Rules Guy: My playing partner said my ball was his, and we both hit the wrong one. Do I have to take a penalty?

Man golfing on a golf course in south Florida. Okeeheelee golf course in West Palm Beach Florida

What do you do if you ask a playing partner to identify a ball but they end up being incorrect?

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The Rules of Golf are tricky! Thankfully, we’ve got the guru. Our Rules Guy knows the book front to back. Got a question? He’s got all the answers.

During a match-play tournament, my opponent and I both hit our drives close together into heavy rough. I asked him to identify the first ball; he said it was his and played it, after which I played the other ball. Sure enough, reaching our next shots we realized that he’d played my ball and then I’d played his. Could I have called him on this misidentification and claimed the hole, as the first mistake was his? —Erik van Rens, Wilmington, N.C.

Not that Rules Guy suggests feeling great about yourself for doing so, since you passed the buck, but in a word, yes, you could have called him on it.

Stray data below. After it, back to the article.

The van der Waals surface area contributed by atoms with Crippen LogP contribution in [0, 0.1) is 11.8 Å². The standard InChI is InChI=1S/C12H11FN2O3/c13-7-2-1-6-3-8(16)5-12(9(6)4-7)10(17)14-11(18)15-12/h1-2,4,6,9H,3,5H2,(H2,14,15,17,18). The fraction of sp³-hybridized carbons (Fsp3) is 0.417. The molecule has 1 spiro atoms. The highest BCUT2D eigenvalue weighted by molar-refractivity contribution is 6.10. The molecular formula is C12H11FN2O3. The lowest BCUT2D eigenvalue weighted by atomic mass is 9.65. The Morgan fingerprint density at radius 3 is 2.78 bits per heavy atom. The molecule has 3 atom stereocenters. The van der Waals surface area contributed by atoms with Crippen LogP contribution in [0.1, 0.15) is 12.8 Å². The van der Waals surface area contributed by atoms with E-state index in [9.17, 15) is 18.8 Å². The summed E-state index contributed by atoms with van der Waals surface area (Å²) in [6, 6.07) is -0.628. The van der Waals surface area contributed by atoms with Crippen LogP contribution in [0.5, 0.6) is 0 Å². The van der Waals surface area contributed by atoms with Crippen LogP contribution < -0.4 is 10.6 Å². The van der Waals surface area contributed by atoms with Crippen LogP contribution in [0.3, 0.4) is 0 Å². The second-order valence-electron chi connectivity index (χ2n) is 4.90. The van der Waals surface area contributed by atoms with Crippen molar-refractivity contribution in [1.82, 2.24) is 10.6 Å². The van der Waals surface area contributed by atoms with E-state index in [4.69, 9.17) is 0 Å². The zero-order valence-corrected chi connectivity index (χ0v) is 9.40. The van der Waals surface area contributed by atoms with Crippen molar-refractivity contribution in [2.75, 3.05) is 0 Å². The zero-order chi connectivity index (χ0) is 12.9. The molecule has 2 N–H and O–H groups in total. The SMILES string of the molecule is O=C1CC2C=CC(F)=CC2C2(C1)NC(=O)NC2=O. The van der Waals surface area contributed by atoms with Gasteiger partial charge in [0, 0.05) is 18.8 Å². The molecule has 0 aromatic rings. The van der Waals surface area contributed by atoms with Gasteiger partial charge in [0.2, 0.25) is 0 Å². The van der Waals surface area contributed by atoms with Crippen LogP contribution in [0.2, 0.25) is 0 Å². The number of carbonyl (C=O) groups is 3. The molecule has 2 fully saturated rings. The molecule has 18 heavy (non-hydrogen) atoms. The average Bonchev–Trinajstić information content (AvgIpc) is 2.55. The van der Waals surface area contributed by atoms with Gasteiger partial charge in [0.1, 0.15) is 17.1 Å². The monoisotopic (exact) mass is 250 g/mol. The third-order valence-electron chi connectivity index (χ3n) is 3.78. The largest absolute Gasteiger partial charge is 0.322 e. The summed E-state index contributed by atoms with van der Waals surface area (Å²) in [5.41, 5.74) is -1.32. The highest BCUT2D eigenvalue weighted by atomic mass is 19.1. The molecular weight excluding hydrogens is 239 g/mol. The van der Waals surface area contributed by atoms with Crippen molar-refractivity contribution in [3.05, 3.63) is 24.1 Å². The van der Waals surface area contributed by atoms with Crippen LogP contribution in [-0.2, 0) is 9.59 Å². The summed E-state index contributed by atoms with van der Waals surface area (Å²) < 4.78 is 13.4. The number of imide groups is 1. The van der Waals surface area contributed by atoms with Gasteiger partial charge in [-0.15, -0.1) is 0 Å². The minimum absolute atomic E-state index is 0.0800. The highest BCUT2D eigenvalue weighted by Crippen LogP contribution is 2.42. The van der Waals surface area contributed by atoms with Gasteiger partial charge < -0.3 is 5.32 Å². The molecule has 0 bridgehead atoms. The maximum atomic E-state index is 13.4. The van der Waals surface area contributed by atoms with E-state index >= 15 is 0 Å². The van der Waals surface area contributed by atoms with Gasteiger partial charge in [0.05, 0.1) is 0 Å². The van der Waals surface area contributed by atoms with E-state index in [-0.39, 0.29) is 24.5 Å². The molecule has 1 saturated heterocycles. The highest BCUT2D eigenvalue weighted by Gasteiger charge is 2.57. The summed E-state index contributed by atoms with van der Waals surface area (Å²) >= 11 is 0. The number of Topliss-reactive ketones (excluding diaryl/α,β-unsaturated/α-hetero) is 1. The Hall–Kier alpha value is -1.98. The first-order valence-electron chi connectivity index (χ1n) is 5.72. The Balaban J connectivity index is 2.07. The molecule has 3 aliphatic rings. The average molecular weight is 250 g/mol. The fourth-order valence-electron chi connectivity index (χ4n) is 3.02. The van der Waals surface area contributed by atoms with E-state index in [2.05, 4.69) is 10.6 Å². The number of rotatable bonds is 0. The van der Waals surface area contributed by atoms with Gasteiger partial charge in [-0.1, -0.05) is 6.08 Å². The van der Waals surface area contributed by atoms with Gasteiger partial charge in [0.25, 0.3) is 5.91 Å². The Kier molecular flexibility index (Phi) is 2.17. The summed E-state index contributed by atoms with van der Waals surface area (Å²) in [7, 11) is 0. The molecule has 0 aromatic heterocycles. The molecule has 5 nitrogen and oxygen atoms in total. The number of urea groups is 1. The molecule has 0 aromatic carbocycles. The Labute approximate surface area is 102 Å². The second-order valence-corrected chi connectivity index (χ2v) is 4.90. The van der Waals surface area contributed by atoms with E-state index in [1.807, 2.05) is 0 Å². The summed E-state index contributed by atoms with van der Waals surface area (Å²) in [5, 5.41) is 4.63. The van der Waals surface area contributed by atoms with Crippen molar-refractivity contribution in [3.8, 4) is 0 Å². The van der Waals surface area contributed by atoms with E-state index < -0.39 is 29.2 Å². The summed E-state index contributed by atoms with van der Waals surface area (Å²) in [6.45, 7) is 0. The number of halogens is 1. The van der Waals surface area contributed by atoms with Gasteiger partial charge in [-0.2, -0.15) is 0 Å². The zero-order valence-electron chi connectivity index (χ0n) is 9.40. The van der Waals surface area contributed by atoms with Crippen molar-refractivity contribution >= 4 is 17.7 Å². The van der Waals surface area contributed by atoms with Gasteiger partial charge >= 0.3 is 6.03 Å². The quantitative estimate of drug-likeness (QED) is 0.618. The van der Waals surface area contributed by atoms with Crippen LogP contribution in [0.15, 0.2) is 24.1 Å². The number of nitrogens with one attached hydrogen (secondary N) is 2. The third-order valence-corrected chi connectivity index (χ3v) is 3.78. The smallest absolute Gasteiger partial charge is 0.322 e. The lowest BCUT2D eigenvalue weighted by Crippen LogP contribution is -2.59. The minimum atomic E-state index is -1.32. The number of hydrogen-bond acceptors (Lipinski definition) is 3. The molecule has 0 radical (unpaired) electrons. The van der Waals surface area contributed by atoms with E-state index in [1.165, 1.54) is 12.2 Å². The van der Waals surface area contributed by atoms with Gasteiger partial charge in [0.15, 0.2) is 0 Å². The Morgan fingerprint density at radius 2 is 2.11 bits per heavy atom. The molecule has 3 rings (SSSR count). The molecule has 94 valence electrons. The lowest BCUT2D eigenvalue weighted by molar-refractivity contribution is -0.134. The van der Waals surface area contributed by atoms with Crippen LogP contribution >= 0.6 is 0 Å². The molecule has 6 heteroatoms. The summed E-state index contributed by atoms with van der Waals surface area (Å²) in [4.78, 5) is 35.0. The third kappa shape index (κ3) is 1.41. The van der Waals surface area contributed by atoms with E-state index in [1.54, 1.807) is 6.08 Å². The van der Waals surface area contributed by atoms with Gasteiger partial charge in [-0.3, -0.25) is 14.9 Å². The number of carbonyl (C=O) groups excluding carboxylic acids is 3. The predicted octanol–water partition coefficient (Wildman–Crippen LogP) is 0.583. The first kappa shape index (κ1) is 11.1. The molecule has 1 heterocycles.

The Rules provide the ability to identify your ball, even giving you the right to mark and lift it to make sure. (See Rule 7.3.)

If you don’t take advantage of that ability, the penalty for playing a wrong ball in match play is loss of hole — and when your opponent plays the wrong ball first, guess who loses the hole? Him. See the Penalty Statement under Rule 6.3c(1).

For more wrong-ball guidance from our guru, read on …

Rules Guy: My partner marked my ball and I played from the wrong spot. What now?
By: Rules Guy

A friend hit his shot into a creek bank inside the hazard line. The grass was thick, but his playing partner found the ball and helped him identify it. Without grounding his club, my friend swung and recovered back into the fairway. Only problem: It turns out he’d hit another ball underneath or somewhere very close to his original ball, which we found still back on the bank. What’s the ruling, and does the fact that this occurred inside a hazard impact it? —Craig Wolfgang, Arcadia, Ind.

Ah, the old switcheroo. Penalty area or not (“hazards” no longer exist, per the 2019 Rules), there is no penalty for a stroke made at one’s own ball that happens to dislodge a concealed ball.

The stroke simply counts, and then the player goes back and plays his original ball … though given your friend’s recovery skills, he might want to consider taking a penalty drop on more forgiving turf.

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Got a question about the Rules? Ask the Rules Guy! Send your queries, confusions and comments to We promise he won’t throw the book at you.

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